Refugees and COVID-19: achieving a comprehensive public health response

Bulletin of the World Health Organization
Volume 98, Number 8, August 2020, 509-580


Refugees and COVID-19: achieving a comprehensive public health response
— Qais Alemi, Carl Stempel, Hafifa Siddiq & Eunice Kim
Millions of refugees worldwide are exposed to violence, family separation, culture loss and exile. The coronavirus disease 2019 (COVID-19) exposes these populations to a new threat, one that could prove to be more devastating than the events forcing them to flee their homelands.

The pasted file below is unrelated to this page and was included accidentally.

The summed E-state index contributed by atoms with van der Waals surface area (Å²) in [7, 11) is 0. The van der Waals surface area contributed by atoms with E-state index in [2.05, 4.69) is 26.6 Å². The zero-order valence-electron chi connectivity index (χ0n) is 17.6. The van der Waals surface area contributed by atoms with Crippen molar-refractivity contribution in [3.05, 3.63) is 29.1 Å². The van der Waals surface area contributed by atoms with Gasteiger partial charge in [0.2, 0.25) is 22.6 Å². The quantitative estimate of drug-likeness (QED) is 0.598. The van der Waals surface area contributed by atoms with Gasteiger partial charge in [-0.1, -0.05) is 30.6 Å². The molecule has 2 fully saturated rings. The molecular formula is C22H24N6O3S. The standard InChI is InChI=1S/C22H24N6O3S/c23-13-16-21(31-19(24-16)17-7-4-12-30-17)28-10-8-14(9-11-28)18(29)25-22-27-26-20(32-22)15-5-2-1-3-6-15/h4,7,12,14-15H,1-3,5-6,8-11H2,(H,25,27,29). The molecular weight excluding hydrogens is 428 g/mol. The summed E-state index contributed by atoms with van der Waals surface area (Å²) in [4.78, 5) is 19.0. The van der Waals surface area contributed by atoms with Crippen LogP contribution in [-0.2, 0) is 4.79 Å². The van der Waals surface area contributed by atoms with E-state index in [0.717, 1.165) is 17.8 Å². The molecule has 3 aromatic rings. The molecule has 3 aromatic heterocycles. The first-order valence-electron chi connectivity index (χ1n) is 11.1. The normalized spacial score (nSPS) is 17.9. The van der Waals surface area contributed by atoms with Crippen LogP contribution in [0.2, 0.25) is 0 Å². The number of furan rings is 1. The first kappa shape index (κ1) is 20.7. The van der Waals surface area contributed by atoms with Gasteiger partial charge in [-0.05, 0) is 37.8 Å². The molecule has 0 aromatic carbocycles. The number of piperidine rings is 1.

Refugees are vulnerable to COVID-19,1 as they live in conditions that disproportionately increase their risk of contagion. For example, in densely populated refugee camps, social distancing is challenging and if basic sanitation is lacking, proper hand hygiene is close to impossible.2 Projections in Cox’s Bazar, Bangladesh, which hosts over 600 000 Rohingya refugees, suggest that a COVID-19 outbreak could exhaust medical resources and overwhelm camp hospitals within 58 days, which would lead to a rise in deaths from other infectious diseases, such as malaria.2 Although limited evidence exists on whether infectious diseases increase the risk of COVID-19, the World Health Organization anticipates that people who have both COVID-19 and other infectious diseases, such as tuberculosis, may have poorer treatment outcomes, especially if tuberculosis treatment is interrupted.3 This prediction is alarming, considering that tuberculosis and malaria are highly prevalent in refugee populations, as are noncommunicable diseases, such as type 2 diabetes,4,5 known to increase susceptibility to severe COVID-19. This situation is compounded by language barriers that refugees face in host communities and their limited access to health care for obtaining health information, testing and treatment, which some may even avoid out of fears of being deported.4